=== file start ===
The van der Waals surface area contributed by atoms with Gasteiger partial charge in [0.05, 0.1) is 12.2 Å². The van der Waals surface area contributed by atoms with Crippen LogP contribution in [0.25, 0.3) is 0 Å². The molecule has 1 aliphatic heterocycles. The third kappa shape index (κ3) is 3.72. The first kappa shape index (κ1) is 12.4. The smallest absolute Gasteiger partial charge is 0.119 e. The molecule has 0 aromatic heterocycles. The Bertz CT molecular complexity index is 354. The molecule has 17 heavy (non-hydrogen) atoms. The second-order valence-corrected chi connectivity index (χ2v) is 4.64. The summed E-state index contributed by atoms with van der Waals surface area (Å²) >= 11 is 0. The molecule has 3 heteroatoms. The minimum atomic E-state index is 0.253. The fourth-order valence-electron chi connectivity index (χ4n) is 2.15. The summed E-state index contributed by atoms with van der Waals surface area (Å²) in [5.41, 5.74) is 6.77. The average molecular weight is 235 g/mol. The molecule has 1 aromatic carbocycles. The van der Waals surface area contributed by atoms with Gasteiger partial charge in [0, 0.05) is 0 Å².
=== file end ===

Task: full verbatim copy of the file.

The van der Waals surface area contributed by atoms with Gasteiger partial charge in [0.05, 0.1) is 12.2 Å². The van der Waals surface area contributed by atoms with Crippen LogP contribution in [0.25, 0.3) is 0 Å². The molecule has 1 aliphatic heterocycles. The third kappa shape index (κ3) is 3.72. The first kappa shape index (κ1) is 12.4. The smallest absolute Gasteiger partial charge is 0.119 e. The molecule has 0 aromatic heterocycles. The Bertz CT molecular complexity index is 354. The molecule has 17 heavy (non-hydrogen) atoms. The second-order valence-corrected chi connectivity index (χ2v) is 4.64. The summed E-state index contributed by atoms with van der Waals surface area (Å²) >= 11 is 0. The molecule has 3 heteroatoms. The minimum atomic E-state index is 0.253. The fourth-order valence-electron chi connectivity index (χ4n) is 2.15. The summed E-state index contributed by atoms with van der Waals surface area (Å²) in [5.41, 5.74) is 6.77. The average molecular weight is 235 g/mol. The molecule has 1 aromatic carbocycles. The van der Waals surface area contributed by atoms with Gasteiger partial charge in [0, 0.05) is 0 Å².